The International Community: Conceptual Insights from Law and Sociology

Rhetorically, the ‘international community’ has become a heavily travelled site in political and public discourse. Whether it is the protection of human rights, the fight against global terrorism, crisis management of and response to environmental disasters and humanitarian emergencies, or international negotiations with regimes such as Iran and North Korea – in the age of globalization the international community seems to be at the forefront whenever global peace and security are under threat. While talk would suggest that there exists some kind of unitary and durable actor called ‘international community’, it is far from clear who or what it represents. International lawyers and International Relations theorists alike have dealt with the formation, role and nature of the concept, though this has not resulted in any clear, consensual account. In this short essay, I will pull some of this research together in order to stipulate the principal conceptual issues scholars have to consider when working with the notion of ‘international community’.

Law and the International Legal Community

The concept of ‘international community’ has been approached from two main disciplinary perspectives. The first one is a legal perspective that focuses on the nature and extent of the norms and principles that form the constitutional core of international law. An international legal community (Voelkerrechtsgemeinschaft) comes into being when states consensually agree to establish certain constitutional elements that set out the basic criteria for global law-making. Mosler (1980) is perhaps the classical exponent of this view, but it is also present in the works of Tomuschat (1993) and Fassbender (2009). For Mosler (1990: 15), it is the constitution, understood as the highest law of society, which ‘transforms a society into a community governed by law’. Any society, he claimed, ‘must have one essential constitutional rule in the absence of which it would not be a community […]’ (Mosler 1980: 16).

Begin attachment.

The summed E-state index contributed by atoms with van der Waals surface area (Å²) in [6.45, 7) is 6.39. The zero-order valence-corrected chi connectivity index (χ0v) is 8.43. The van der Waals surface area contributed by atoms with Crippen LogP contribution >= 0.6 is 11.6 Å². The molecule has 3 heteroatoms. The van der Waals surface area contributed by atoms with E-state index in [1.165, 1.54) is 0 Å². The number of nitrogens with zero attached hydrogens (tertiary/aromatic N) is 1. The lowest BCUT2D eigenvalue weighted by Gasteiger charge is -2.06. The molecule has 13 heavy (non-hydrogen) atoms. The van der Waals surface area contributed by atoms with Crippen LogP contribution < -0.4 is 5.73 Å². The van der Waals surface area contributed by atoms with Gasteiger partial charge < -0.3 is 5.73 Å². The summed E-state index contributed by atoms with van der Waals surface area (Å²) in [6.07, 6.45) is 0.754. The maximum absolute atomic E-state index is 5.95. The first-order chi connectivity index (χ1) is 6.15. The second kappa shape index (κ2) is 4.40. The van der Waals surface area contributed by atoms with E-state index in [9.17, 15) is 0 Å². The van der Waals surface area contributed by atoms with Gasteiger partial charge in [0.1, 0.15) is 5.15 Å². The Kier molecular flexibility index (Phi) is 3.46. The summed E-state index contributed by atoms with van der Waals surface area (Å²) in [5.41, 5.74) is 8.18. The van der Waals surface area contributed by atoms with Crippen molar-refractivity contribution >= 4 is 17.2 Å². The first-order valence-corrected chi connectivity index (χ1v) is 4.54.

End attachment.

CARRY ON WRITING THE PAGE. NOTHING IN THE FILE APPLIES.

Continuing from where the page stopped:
Todays’ image of an international (legal) community is closely linked to progressive moral ideals, most notably human rights and equality, and it is frequently associated with the UN Charter and the substantive rules and normative goals imbued in it. Bruno Simma’s (1994) essay From Bilateralism to Community Interest in International Law tellingly captures the essence of the way in which both the making and character of international law have evolved. As Kingsbury and Donaldson (2011: 79) summarise:

International law is, and should be, building on and evolving from its foundations in a minimal statist system based on a series of consent-based bilateral legal relations of opposability between States (‘bilateralism’), toward a legal order of something he [Simma] termed ‘international community’. By this he meant a ‘more socially conscious legal order’, increasingly reflective of community interests.

Rather than a purely legal entity, this suggests that ‘international community’ stands for, and is the key manifestation of, the progressive cosmopolitan development of modern international law. Its emergence not just signifies the new purpose and moral and political ideals behind global normative order making, but also ‘grounds international law’s promise of universalism’ (Kingsbury and Donaldson 2011: 79).

‘International Community’ as a Sociological Concept

The kind of ‘international community’ that can generate collective action and globally shared ethical standards may be extrapolated through and against international law, but it also transcends and presupposes any normative order founded on state consent and individual interests. Even if ‘international community’ is conceived in the minimal sense as a legal entity with a merely prudential constitution, there must be some kind of pre-existing common interests and social goals that animate the formation of such a constitution. In other words, community interests do not emerge from a normative vacuum, and questions about the normative ends of a legal system logically precede its concrete organisation.